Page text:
WASHINGTON – President Donald Trump said Wednesday he wants to see more legal immigration because additional workers are needed by companies moving back to the United States.
“I need people coming in because we need people to run the factories and plants and companies that are moving back in,” he told a group of reporters from regional newspapers. “We need people.”
Trump’s remarks followed an unscripted comment in his State of the Union address Tuesday night in which he called for immigrants to enter the U.S. legally in “the largest numbers ever.”
The ad-libbed line immediately caught the attention of immigration advocates because it appeared to contradict the Trump administration’s hard-line stance on immigration, including the president’s push to build a wall along the U.S.-Mexico border.
Trump’s administration also has moved to cut legal immigration. It has granted fewer visas, approved fewer refugees, ordered the removal of hundreds of thousands of legal residents whose home countries have been hit by war and natural disasters and pushed Congress to pass laws to dramatically cut the entire legal immigration system.
At Wednesday’s briefing with regional reporters, Trump was asked if his unscripted remark in the State of the Union about letting in more legal immigrants represented a change in policy.
“Yes,” he said, “because we need people in our country because our unemployment numbers are so low, and we have massive numbers of companies coming back into our country.”
Trump has said on several occasions that he supports more immigrants entering the country legally because additional workers are needed since companies are returning to the U.S.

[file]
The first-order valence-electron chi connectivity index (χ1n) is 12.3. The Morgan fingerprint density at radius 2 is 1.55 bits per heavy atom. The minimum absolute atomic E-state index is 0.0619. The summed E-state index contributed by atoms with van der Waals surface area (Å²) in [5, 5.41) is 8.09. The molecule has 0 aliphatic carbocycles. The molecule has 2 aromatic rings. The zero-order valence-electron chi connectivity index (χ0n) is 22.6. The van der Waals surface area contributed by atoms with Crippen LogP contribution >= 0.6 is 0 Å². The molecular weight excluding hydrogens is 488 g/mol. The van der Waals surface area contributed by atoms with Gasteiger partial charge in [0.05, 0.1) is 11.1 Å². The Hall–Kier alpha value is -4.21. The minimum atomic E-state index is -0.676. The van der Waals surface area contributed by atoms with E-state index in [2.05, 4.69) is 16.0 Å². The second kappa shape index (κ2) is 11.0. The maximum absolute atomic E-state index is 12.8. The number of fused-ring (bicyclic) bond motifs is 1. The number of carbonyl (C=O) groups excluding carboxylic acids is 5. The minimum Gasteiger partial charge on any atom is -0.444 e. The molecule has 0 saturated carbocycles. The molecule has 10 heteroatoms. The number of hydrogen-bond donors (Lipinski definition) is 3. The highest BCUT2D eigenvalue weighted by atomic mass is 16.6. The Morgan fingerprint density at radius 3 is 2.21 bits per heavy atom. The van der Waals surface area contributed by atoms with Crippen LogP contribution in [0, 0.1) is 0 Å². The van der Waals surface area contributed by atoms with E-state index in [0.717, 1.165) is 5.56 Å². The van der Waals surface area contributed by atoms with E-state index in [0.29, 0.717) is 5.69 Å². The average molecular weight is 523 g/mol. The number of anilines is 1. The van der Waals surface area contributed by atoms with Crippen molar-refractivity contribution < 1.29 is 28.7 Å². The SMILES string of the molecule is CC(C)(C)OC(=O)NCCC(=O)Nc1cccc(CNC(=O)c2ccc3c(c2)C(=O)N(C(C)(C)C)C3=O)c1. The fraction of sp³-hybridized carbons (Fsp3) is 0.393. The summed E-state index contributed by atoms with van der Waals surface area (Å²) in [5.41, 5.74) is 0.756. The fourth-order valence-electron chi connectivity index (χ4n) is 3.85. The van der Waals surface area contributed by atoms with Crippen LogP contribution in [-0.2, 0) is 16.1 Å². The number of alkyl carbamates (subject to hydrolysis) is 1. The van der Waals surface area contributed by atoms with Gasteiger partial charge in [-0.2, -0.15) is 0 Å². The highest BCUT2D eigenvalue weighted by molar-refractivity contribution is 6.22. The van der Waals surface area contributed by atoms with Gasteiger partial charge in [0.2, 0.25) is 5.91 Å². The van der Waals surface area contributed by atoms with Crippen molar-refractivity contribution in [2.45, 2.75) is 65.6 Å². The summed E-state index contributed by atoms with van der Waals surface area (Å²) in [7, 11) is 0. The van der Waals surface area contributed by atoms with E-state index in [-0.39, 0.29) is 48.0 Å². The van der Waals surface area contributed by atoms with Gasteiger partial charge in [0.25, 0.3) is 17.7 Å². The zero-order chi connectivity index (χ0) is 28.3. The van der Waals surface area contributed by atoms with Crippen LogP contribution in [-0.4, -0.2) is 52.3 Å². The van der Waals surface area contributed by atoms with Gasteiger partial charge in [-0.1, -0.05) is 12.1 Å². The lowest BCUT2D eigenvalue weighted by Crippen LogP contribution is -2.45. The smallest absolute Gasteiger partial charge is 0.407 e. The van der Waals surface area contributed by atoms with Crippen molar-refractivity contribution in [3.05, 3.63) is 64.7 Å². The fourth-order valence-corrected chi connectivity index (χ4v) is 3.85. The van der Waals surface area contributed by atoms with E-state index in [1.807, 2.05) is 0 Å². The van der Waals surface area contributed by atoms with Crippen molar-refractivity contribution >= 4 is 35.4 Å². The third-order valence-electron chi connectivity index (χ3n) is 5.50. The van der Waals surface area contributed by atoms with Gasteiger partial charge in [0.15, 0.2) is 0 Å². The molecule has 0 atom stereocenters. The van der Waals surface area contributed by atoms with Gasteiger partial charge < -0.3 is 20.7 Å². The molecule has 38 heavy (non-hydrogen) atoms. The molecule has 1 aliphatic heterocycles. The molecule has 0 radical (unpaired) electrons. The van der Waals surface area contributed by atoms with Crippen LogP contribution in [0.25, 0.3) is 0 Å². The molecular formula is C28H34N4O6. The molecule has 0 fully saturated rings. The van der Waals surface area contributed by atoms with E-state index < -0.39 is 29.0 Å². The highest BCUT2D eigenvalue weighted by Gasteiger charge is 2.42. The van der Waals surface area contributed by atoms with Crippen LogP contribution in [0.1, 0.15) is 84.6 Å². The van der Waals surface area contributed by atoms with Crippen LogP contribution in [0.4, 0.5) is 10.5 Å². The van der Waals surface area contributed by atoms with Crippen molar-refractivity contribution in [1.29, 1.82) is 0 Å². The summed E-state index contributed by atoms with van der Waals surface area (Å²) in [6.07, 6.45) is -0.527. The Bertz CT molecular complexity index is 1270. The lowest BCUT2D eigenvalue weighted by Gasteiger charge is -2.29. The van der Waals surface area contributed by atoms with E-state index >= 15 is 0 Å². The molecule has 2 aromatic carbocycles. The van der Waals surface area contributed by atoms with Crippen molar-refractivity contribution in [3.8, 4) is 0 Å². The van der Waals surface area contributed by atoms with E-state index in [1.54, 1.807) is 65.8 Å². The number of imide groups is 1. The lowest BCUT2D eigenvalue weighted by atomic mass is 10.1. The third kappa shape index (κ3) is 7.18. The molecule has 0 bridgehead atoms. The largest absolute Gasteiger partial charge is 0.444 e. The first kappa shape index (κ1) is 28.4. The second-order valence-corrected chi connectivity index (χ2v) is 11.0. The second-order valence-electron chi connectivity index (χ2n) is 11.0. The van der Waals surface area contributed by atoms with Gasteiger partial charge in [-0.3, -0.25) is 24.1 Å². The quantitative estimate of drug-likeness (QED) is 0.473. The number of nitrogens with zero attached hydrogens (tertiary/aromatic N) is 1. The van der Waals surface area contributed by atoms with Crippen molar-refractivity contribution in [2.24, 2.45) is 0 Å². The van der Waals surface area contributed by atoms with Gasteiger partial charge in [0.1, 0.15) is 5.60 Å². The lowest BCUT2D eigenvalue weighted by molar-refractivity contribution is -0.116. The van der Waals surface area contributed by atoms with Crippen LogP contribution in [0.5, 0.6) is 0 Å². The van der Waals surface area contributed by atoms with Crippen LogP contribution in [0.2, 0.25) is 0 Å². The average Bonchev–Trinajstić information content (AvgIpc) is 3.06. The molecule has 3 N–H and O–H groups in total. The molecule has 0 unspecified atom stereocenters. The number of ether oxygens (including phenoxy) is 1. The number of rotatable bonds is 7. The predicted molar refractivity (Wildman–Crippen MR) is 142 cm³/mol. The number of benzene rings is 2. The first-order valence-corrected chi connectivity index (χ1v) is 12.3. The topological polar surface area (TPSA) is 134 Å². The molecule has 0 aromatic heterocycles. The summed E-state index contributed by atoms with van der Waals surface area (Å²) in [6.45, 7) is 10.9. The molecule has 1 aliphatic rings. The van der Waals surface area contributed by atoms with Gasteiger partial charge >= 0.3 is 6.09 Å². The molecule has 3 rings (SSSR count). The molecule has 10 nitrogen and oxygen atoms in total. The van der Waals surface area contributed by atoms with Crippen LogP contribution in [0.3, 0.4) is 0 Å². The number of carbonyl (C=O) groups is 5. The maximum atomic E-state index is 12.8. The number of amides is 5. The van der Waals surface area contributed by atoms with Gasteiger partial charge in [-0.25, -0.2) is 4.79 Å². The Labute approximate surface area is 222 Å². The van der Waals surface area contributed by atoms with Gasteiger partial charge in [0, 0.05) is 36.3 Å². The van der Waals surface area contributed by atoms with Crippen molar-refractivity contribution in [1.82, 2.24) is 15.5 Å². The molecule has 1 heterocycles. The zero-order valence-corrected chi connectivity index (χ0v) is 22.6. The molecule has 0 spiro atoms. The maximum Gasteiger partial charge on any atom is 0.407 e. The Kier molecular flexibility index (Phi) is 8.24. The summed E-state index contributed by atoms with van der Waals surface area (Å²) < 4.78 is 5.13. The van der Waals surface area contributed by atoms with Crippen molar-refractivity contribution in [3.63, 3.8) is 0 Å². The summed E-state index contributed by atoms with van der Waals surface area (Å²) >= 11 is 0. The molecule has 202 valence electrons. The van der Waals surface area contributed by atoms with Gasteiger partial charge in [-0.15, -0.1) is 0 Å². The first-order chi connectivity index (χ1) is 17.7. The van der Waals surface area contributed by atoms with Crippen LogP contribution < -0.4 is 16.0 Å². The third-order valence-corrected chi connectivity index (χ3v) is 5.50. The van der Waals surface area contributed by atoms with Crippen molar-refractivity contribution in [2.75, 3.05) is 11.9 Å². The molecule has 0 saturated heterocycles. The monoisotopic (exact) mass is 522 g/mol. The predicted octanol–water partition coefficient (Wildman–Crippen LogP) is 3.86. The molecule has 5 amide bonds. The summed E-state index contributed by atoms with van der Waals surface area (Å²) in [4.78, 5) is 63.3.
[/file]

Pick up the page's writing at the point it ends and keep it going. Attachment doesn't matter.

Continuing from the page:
“We really need people, but it has to be through a legal process and a process really of merit,” he said just last week at a meeting on human trafficking on the southern border. “But we do want people coming into our country. They have to come in legally.”
Groups that advocate for lower levels of legal and illegal immigration have supported Trump’s immigration crackdown the past two years, but they were blindsided by his statement during the State of the Union address. His comments from the White House on Wednesday, where he made clear that he wants more foreigners entering the U.S. to work, left them in shock.
Ira Mehlman, a spokesman for the Federation for American Immigration Reform, called Trump’s proposal “bad public policy” and a reversal of his positions as a presidential candidate and as president.
“Coming to the United States legally matters, but so does the number of people coming to the United States,” Mehlman said. “Mass immigration, legal or illegal, undermines the jobs and wages of many Americans, overburdens vital social institutions and the social safety net. The president seems to be ignoring the impact of excessive immigration on American society.”
The U.S. Chamber of Commerce has long pushed for an expansion and overhaul of the nation’s guest worker programs, especially as the unemployment rate has fallen and businesses have struggled to fill job openings.
“This is a welcome development, as businesses across many industries have conveyed to us that they are unable to meet their workforce needs,” Jon Baselice, director of immigration policy for the chamber, said of Trump’s remarks. “We look forward to working with Congress and the Trump Administration to enact commonsense immigration reforms that meet the economic and workforce needs of the American business community.”
Trump said Wednesday that seven automobile companies are returning to the U.S., “and there’s going to be a lot more.”
It’s true several automakers have announced plans to move automotive manufacturing to the U.S. since Trump took office. Most significantly, Toyota and Mazda announced plans to build a $1.6 billion plant in Huntsville, Alabama, the only new standalone plant announced by a major automaker since Trump’s inauguration.
Some fear the potential effects of a reconfigured North American Free Trade Agreement that punishes vehicle importing.
“The president has scared car companies into assembling more vehicles in the U.S.,” University of Michigan business professor Erik Gordon said in an email.
Contributing: Nathan Bomey
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